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Validator implementations

How to add validators to the network
Developers get to choose how validators are added to the network, but there are three pre-established implementation options: decentralized, centralized, and semi-decentralized.


In a decentralized implementation, all validators have to participate in block creation to ensure that there’s no collusion. A totally decentralized network using rdPoS may face problems when the number of validators on the network grows massively (reaching 10,000, for example) because the latency between those nodes could increase significantly.
To solve this problem, the block time in a decentralized network should be longer (between 15 and 30 seconds, for example), so all the nodes have enough time to respond. Validators can be added to a decentralized network by locking a certain amount of tokens in the BlockManager contract (the class that has the rdPoS logic).


In a centralized implementation, every network has a master address that can add as many validators as desired. The developer who sets up this implementation is in charge of keeping the chain up and running. The recommended number of nodes for this implementation is at least 32, but you can use more or less nodes depending on the application’s needs.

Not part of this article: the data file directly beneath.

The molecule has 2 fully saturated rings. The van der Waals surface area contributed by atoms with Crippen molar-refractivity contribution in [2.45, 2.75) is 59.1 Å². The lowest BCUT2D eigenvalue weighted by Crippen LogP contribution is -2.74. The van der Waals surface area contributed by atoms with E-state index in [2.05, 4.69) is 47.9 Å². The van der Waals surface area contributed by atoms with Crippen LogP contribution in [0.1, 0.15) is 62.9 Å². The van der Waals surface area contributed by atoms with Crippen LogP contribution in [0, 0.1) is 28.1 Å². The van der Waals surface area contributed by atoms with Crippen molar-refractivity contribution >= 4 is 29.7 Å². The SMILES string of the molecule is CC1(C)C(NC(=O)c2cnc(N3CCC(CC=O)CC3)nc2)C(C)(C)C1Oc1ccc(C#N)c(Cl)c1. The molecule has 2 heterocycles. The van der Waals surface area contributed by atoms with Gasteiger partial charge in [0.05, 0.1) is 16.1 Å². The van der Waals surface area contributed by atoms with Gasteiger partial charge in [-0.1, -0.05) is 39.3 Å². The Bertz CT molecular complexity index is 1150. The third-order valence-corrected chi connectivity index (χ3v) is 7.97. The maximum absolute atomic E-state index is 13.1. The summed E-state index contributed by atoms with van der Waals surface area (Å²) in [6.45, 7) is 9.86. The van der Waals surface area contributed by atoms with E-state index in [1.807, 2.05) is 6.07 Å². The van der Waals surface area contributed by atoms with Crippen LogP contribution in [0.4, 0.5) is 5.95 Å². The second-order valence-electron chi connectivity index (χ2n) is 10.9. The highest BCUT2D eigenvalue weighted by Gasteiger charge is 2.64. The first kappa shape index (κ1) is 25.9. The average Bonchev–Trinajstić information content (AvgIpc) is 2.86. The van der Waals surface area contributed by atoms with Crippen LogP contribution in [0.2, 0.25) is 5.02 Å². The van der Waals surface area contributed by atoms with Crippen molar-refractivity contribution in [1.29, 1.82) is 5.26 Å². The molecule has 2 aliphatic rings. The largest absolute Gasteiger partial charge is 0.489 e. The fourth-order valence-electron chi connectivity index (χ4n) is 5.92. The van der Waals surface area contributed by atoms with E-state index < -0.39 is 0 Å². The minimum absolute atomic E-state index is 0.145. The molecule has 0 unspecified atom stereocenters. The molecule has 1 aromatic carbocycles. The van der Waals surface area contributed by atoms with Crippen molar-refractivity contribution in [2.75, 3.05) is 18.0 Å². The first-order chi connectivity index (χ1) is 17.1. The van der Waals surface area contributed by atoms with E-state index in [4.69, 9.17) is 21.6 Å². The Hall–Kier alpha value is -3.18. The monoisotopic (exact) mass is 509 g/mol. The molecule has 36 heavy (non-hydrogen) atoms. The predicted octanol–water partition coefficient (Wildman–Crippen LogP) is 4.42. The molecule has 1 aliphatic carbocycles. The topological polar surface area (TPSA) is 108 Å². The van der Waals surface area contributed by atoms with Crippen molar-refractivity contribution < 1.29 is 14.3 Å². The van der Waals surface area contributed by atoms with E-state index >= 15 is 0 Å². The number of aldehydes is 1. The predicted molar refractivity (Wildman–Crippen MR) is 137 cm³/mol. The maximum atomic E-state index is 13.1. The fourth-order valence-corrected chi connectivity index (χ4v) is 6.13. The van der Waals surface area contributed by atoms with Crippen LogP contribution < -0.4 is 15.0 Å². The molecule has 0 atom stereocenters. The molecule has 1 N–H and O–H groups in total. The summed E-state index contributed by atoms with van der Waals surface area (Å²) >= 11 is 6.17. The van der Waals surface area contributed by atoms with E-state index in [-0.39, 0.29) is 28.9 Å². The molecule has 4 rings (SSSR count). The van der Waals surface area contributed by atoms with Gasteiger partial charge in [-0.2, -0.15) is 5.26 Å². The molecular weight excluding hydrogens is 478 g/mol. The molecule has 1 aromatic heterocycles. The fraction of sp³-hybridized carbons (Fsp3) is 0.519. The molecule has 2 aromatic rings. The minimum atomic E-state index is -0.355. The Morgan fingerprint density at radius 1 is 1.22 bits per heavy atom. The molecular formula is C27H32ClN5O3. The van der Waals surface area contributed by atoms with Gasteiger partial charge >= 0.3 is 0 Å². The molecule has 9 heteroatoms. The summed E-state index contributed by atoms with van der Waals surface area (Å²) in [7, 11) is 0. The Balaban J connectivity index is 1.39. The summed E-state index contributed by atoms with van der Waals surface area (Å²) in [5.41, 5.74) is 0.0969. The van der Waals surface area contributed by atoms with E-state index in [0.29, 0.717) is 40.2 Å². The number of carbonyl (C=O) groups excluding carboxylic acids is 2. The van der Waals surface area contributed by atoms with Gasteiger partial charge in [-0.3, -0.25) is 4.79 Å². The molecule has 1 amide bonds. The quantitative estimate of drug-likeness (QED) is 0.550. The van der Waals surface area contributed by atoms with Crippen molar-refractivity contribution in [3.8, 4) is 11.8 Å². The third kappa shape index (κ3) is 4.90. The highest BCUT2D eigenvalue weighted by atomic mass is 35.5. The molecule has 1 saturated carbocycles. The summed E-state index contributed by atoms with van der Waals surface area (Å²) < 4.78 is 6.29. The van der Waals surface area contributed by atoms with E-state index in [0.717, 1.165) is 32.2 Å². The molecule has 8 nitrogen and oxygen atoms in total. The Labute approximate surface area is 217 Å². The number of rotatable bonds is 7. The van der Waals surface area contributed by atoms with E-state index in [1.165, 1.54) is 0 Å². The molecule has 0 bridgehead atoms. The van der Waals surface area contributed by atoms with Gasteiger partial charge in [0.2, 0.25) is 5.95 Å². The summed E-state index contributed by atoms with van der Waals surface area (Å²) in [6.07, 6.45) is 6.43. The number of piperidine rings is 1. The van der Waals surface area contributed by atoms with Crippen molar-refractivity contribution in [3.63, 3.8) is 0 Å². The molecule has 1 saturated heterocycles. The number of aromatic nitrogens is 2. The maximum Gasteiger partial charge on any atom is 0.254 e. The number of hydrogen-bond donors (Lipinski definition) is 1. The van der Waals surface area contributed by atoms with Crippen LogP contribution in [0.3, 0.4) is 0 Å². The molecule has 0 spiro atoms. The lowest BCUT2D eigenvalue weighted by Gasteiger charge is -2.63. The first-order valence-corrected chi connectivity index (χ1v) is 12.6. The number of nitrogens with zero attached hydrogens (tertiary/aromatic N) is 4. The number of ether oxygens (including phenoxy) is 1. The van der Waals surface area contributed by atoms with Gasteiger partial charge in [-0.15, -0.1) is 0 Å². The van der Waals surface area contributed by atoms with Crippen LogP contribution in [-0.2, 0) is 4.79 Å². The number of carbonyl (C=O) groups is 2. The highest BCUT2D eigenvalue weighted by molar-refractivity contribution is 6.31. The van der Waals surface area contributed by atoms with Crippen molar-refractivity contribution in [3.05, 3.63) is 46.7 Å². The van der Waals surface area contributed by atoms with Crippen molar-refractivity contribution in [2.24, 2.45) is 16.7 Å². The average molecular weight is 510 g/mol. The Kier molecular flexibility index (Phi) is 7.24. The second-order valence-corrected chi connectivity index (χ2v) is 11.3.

In a semi-decentralized implementation, both validator types are used:
  • A normal validator, simply called validator, similar to the decentralized one and added to the network the same way (by locking tokens).
  • A validator called sentinel, similar to the centralized one and added to the network the same way (with a master address).
This implementation is different in that neither validators nor sentinels can create a block on their own. The randomness requires at least one of the transactions from a sentinel and whoever publishes the block has to follow the validator list order.
This means the network can have a smaller number of validators (like 16, for example), requiring less computing power for verification but remaining highly secure. Since sentinels take part in the process, every extra byte in the concatenated randomness seed will change the resulting hash.